Less Is More: Dr. Diane Gayeski and Information Overload

The National Association of Government Communicators’ (NAGC) 2011 Communications School is a unique training event dedicated to helping government communicators hone their skills. The event will include featured speakers with diverse expertise in the field of communication.
Diane M. Gayeski, Ph.D., Dean of the Roy H. Park School of Communications at Ithaca College, will be giving a keynote speech at the NAGC Communications School called “Less is More: the Threat of Information OVERLOAD.”

Doctor Gayeski is internationally recognized as a scholar, speaker, consultant, futurist, and educator in strategic communication and learning. She is Dean of the Roy H. Park School of Communications at Ithaca College where she has been Professor of Strategic Communication since 1979. She is the author of more than 100 articles and 14 books, some of which are the principal texts used in undergraduate, graduate and corporate curricula in corporate communication, human resources, and instructional systems design.

I had the opportunity to learn more about Doctor Gayeski and her topic of information overload:

1. Could you tell us a bit more about your topic of information overload and your experiences with it?

I’m a consultant, scholar, and professor of communications and in my experiences with many clients, I’ve found that so much of the great information that gets produced never gets processed well — or in some cases, even seen at all. So not only is a lot of communication wasted, it’s actually DETRIMENTAL to organizations. Much current research says that mistakes and poor performance happen now more frequently because of info overload than from a LACK of info.

2. How have you seen information overload impacting an organization?

In may organizations, employees become overloaded and make mistakes, get distracted from what they should be doing, and get mixed messages. It leads them to ‘shut down’ or in some cases actually quit.

3. Can you tell us a bit more about your “performance engineering” technique? How did you develop it?

My Ph.D. is in educational media which is based in proven theories about how people learn and why they behave the way that they do. My degree and consulting work also focuses on management theory and organizational communication. From all of these, I’ve been able to develop techniques to rigorously define performance gaps in measurable and objective terms, and to analyze the root causes of those gaps and then find appropriate solutions. Generally, for significant challenges in organizations, there are multiple causes and a coordinated “suite” of interventions is necessary.

4. What are examples of this tactic’s success?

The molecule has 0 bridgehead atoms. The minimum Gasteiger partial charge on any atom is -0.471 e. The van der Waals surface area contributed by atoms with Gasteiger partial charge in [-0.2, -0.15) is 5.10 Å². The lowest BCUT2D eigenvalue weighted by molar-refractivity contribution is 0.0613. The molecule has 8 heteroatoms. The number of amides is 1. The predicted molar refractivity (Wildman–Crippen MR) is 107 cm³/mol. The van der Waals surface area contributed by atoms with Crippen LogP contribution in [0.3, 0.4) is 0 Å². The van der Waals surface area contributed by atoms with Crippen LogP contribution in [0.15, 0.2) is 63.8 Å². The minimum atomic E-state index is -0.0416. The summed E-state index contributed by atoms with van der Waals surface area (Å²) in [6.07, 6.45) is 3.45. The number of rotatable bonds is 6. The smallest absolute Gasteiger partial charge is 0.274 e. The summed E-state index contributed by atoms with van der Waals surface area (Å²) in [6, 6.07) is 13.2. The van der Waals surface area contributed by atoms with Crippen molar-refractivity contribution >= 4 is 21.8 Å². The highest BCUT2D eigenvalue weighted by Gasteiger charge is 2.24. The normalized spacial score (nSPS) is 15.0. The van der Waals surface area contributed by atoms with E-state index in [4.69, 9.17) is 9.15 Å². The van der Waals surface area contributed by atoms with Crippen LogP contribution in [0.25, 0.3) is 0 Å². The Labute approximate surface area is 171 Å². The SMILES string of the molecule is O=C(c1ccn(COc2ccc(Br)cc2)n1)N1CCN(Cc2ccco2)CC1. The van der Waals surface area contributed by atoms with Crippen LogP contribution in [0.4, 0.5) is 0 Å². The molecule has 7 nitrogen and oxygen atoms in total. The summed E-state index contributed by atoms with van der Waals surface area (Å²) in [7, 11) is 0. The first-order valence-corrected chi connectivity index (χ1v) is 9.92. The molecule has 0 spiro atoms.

One of my clients was having performance problems with their phone customer service reps not being able to correctly understand the customer’s problem and interpret rather complex governmental rules that would apply. By the time I was called in, they had increased their training to 16 weeks before a rep could actually get onto the floor and start working. I sat in on about an hour of the training, and was completely overwhelmed myself.

The underlying problems were several: first, they were hiring the wrong people for the job. The most significant job screen was a typing test. Although the reps DID need to use a keyboard to access info on the computer, an ability to empathize with customers AND an ability to read and solve complex problems was much more important. So the first thing we did was to revise the employment ads and screening processes. Second, the policy manuals were complex and very difficult to access and update. We developed a much more user-friendly method of indexing and finding related content. Third, we needed to get reps onto the floor more quickly since many of them actually dropped out part-way through their training class. We instituted a way to gradually let them work on easy tasks while being mentored, and we developed a checklist of job duties for them to watch and then practice with a mentor– so at least they could be successful at completing some basic tasks immediately.

We were able to get people up to speed more quickly, reduce turnover, and reduce the training time — all adding to the bottom line of making this agency much more effective in terms of customer satisfaction and cost.

5. Could you tell us more about Gayeski Analytics?

My firm helps clients to analyze and adopt new methods for communication and training to improve organizational performance. Although I am the project lead, I work with a group of long-time professional colleagues who can work with me on certain aspects of client engagements. I’ve been doing this for 32 years and have completed more than 350 projects for clients including the US Navy, Bank of Montreal, Sony, General Electric, IRS, Abbott Diagnostics, the Sacramento Dept of Public Works, and Fiat. I also have always held a full-time academic appointment — first as a professor and now as the Dean of the Roy H Park School of Communications at Ithaca College. I tell people that through Gayeski Analytics I’m able to practice what I preach.
Be sure to check out more information about the NAGC and the NAGC 2011 Communication School.

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